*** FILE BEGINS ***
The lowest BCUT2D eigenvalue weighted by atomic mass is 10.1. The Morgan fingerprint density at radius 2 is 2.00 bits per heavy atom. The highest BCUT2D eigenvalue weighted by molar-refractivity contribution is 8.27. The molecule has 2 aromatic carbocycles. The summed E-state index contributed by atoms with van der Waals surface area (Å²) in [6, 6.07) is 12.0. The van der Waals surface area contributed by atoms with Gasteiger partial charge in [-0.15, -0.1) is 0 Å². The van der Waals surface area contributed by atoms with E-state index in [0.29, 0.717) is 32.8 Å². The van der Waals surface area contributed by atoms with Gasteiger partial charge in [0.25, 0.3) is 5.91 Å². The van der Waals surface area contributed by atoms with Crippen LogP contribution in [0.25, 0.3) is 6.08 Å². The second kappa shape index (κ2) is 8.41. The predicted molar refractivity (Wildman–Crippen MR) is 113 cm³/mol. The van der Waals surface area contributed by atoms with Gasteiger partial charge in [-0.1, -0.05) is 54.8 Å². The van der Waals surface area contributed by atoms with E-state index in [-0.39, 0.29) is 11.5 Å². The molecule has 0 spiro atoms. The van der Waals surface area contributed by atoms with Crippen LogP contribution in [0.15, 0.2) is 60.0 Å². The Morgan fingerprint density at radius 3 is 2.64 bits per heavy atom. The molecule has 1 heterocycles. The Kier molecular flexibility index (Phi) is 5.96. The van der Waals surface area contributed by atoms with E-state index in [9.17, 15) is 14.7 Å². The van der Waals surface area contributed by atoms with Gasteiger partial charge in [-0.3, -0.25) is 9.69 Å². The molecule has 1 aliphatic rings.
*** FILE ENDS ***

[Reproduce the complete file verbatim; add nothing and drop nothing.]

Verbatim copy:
The lowest BCUT2D eigenvalue weighted by atomic mass is 10.1. The Morgan fingerprint density at radius 2 is 2.00 bits per heavy atom. The highest BCUT2D eigenvalue weighted by molar-refractivity contribution is 8.27. The molecule has 2 aromatic carbocycles. The summed E-state index contributed by atoms with van der Waals surface area (Å²) in [6, 6.07) is 12.0. The van der Waals surface area contributed by atoms with Gasteiger partial charge in [-0.15, -0.1) is 0 Å². The van der Waals surface area contributed by atoms with E-state index in [0.29, 0.717) is 32.8 Å². The van der Waals surface area contributed by atoms with Gasteiger partial charge in [0.25, 0.3) is 5.91 Å². The van der Waals surface area contributed by atoms with Crippen LogP contribution in [0.25, 0.3) is 6.08 Å². The second kappa shape index (κ2) is 8.41. The predicted molar refractivity (Wildman–Crippen MR) is 113 cm³/mol. The van der Waals surface area contributed by atoms with Gasteiger partial charge in [-0.1, -0.05) is 54.8 Å². The van der Waals surface area contributed by atoms with E-state index in [-0.39, 0.29) is 11.5 Å². The molecule has 0 spiro atoms. The van der Waals surface area contributed by atoms with Crippen LogP contribution in [0.15, 0.2) is 60.0 Å². The Morgan fingerprint density at radius 3 is 2.64 bits per heavy atom. The molecule has 1 heterocycles. The Kier molecular flexibility index (Phi) is 5.96. The van der Waals surface area contributed by atoms with E-state index in [9.17, 15) is 14.7 Å². The van der Waals surface area contributed by atoms with Gasteiger partial charge in [-0.3, -0.25) is 9.69 Å². The molecule has 1 aliphatic rings.